Charles Dickens exposed the social ills of his day by writing the character of Oliver Twist, who readers pitied and empathized with to such an extent that they changed their opinions of the way England treated its orphans. Harriet Beecher Stowe’s Uncle Tom’s Cabin was credited with influencing public opinion of the horrors of slavery in the Deep South to such an extent that individuals were willing to go to war to end it. Orson Scott Card’s Ender’s Game gives an example of a brilliant child who is able to think on an adult level, take command of military forces, and save the world when adults cannot – inspiring adults to change what they believe about the abilities of children, and children to believe that they don’t have to wait until they grow up to do something important and heroic. More recently, Suzanne Collins’ Hunger Games trilogy gives us a concrete picture of the power of media to shape public perception, and the risks, rewards, and terrible costs of standing up to an oppressive regime. The fact that certain individuals in Thailand adopted the Hunger Games’ three-finger salute as a form of silent rebellion against their country’s oppressive regime (an action they were arrested for) just emphasizes the power of fiction, narrative, and personal example to shape our world.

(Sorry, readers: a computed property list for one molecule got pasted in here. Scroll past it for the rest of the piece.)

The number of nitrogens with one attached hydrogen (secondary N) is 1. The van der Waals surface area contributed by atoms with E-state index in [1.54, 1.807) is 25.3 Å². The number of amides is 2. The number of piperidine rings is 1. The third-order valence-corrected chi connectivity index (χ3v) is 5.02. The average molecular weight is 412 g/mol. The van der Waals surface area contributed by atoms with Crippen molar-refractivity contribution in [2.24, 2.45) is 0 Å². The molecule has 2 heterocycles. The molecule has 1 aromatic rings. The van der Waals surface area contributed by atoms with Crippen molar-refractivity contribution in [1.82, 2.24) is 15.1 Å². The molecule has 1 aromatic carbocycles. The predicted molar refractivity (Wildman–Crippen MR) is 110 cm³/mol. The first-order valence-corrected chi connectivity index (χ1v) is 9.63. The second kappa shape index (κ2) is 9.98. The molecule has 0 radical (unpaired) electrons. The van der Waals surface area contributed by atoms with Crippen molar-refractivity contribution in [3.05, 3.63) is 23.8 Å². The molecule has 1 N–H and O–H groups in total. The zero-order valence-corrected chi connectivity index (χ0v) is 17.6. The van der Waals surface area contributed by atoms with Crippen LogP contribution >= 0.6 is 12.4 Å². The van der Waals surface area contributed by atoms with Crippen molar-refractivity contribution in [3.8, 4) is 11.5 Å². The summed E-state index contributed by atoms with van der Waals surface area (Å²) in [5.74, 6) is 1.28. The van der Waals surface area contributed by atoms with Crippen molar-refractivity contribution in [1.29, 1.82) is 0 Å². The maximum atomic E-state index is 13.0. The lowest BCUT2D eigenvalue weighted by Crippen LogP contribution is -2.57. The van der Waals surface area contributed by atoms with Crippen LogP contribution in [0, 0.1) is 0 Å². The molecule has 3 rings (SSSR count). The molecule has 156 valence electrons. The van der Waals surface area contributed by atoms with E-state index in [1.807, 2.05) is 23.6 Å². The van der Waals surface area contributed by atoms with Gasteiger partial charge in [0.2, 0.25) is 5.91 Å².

Of course, like any power, the power of narrative comes with responsibility. When writers do sloppy research, or support a position that is harmful to our readers’ wellbeing, our work has the power to stick in people’s minds for years and actually keep them from changing unhealthful behaviors or beliefs. Works that glorify violence, fail to show the ramifications and natural consequences of illegal or rash behavior, or more subtly affirm stereotypes or beliefs that are untrue can have pernicious effects on the public consciousness.
For instance, the idea of “love at first sight” is a dangerous myth that psychologists, religious leaders, and academics have combated for generations. While individuals may be physically attracted to each other in an instant, enduring love is only built through work, self-sacrifice, purposeful choices, and a decision to continue to love when the other individual seems unlovable. But this true type of love isn’t what’s shown in our culture’s stories. Our fairy tales, YA books, and romance novels imagine an unrealistic narrative of two people meeting by chance, being swept off their feet, and living happily ever after. Though there is no way of quantifying the damage that this narrative causes to young men and women who are seeking examples of what it looks like to have healthy, happy relationships, it would be fair to say that the effect isn’t positive.
As storytellers, then, we need to both embrace and be cautious of the power of the words that we weave. We need to think critically about the issues that we deal with in our stories and the messages that we overtly or covertly share. We need to use our stories to accurately portray truths about the world we live in, to give faces to the facts and build our readers up rather than tear them down. We need to be thoughtful writers, and also thoughtful readers, doing the hard work of evaluating the stories we are exposed to and the facts in question rather than just accepting them. It is in this way that we truly can change the world, one heart, one mind, one narrative at a time.